Coherent picture by simulations, small angle scattering and electron microscopy

"We ran computer models in advance of how the nanoparticles could distribute themselves in the solution to better understand the measurement results, and then compared the results of the simulation with the results of the small-angle X-ray scattering," explains Dr. Vikram Singh Raghuwanshi, who works as a postdoc at HU Berlin as well as HZB. An image from the cryogenic transmission electron microscope that colleagues at HU prepared confirmed their findings. "But we could not have achieved this result using only electron microscopy, since it can only display details and sections of the specimen," Hoell emphasised. "Small-angle X-ray scattering is indispensable for measuring general trends and averages!"

Solvent is crucial

It is obvious to the researchers that the special DES-solvent plays an important role in this self-organising process: various interactions between the ions of the solvent and the particles of gold result firstly in the nanoparticles reaching only a few thousand atoms in size, and secondly that they mutually attract somewhat -- but only weakly -- so that the small clusters arise. "We know, however, that these kinds of small clusters of nanoparticles are especially effective as catalysts for chemical reactions we want: a many-fold increase in the reaction speed due only to particle arrangement has already been demonstrated," says Rademann.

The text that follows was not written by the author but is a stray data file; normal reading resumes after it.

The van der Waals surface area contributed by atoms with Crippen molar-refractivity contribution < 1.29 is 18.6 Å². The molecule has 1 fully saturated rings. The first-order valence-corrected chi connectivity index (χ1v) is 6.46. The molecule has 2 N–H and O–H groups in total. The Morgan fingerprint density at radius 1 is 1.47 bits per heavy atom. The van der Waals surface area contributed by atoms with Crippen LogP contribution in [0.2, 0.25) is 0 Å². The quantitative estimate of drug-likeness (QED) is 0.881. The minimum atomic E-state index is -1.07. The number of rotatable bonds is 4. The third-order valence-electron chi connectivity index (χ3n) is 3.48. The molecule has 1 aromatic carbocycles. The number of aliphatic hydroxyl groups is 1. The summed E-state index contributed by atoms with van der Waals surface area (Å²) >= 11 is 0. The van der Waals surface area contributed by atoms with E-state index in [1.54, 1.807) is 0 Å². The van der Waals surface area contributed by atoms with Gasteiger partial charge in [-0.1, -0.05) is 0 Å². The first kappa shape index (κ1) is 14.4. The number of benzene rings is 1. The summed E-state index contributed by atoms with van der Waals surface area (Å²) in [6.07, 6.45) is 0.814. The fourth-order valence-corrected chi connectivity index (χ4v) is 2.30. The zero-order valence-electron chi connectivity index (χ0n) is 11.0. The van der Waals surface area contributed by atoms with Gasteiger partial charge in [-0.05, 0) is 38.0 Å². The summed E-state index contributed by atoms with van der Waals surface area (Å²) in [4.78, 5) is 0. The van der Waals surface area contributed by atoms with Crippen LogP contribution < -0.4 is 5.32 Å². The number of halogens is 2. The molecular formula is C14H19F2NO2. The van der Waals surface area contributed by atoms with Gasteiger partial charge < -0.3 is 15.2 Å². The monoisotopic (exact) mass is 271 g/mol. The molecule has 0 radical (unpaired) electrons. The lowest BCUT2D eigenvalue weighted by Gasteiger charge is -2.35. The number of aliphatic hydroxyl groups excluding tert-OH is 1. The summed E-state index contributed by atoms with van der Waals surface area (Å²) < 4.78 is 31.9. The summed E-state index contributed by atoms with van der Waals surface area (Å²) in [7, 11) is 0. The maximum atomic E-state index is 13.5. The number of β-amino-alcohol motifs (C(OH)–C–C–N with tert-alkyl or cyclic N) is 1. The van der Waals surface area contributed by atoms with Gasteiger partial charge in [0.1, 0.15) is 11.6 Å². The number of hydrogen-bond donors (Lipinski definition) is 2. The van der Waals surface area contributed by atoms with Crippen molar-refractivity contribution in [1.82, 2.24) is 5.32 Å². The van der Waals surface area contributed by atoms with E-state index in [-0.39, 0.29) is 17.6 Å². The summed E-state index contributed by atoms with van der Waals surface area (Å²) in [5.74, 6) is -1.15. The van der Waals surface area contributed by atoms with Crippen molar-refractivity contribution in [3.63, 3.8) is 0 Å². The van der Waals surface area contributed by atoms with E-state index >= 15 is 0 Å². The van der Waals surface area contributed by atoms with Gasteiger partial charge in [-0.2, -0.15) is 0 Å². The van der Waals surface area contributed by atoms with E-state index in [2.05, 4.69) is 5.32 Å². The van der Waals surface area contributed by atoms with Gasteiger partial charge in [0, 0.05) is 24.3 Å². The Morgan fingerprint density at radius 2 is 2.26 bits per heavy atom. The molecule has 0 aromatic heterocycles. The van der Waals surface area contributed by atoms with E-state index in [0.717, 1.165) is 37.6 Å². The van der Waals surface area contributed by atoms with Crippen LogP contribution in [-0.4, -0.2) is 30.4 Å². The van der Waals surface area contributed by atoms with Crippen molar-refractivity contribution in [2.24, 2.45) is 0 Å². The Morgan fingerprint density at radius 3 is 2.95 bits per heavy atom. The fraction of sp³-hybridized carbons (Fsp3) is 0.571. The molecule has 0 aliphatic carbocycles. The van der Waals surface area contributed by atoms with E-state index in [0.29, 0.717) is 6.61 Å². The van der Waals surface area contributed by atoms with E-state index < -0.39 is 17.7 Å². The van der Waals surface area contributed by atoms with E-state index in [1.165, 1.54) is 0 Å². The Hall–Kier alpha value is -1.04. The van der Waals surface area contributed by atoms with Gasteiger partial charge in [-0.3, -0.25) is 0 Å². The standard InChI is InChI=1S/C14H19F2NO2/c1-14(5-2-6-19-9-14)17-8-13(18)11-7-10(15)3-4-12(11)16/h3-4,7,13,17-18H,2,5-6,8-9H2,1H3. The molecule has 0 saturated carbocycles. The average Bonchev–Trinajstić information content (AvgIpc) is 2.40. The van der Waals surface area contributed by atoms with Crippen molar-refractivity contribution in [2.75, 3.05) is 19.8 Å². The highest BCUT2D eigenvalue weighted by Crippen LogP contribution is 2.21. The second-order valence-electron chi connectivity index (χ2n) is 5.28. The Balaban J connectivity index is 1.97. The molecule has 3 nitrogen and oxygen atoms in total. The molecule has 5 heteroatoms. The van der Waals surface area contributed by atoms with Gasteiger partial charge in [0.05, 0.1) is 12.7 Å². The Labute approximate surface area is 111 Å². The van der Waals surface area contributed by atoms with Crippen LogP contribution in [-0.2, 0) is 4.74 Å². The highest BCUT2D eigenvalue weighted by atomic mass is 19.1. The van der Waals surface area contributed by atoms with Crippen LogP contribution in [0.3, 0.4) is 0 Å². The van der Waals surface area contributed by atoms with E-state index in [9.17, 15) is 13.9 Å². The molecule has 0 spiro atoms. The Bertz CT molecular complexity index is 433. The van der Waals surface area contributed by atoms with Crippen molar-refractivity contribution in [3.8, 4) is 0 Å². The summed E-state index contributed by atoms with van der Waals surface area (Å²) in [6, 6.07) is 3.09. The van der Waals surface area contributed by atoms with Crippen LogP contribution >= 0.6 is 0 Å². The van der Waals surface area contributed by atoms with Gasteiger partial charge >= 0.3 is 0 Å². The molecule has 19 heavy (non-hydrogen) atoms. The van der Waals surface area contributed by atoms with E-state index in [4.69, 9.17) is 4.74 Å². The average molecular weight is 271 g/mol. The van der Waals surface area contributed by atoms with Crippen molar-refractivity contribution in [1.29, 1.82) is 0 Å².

Story Source:

The above story is based on materials provided by Helmholtz-Zentrum Berlin für Materialien und Energie. Note: Materials may be edited for content and length.


Journal References:

  1. Vikram Singh Raghuwanshi, Miguel Ochmann, Armin Hoell, Frank Polzer, Klaus Rademann. Deep Eutectic Solvents for the Self-Assembly of Gold Nanoparticles: A SAXS, UV–Vis, and TEM Investigation. Langmuir, 2014; 30 (21): 6038 DOI: 10.1021/la500979p
  2. V. S. Raghuwanshi, M. Ochmann, F. Polzer, A. Hoell, K. Rademann. Self-assembly of gold nanoparticles on deep eutectic solvent (DES) surfaces. Chemical Communications, 2014; 50 (63): 8693 DOI: 10.1039/C4CC02588A

Cite This Page:

Helmholtz-Zentrum Berlin für Materialien und Energie. "Self-assembly of gold nanoparticles into small clusters." ScienceDaily. ScienceDaily, 4 August 2014. <www.sciencedaily.com/releases/2014/08/140804103027.htm>.
Helmholtz-Zentrum Berlin für Materialien und Energie. (2014, August 4). Self-assembly of gold nanoparticles into small clusters. ScienceDaily. Retrieved October 1, 2014 from www.sciencedaily.com/releases/2014/08/140804103027.htm
Helmholtz-Zentrum Berlin für Materialien und Energie. "Self-assembly of gold nanoparticles into small clusters." ScienceDaily. www.sciencedaily.com/releases/2014/08/140804103027.htm (accessed October 1, 2014).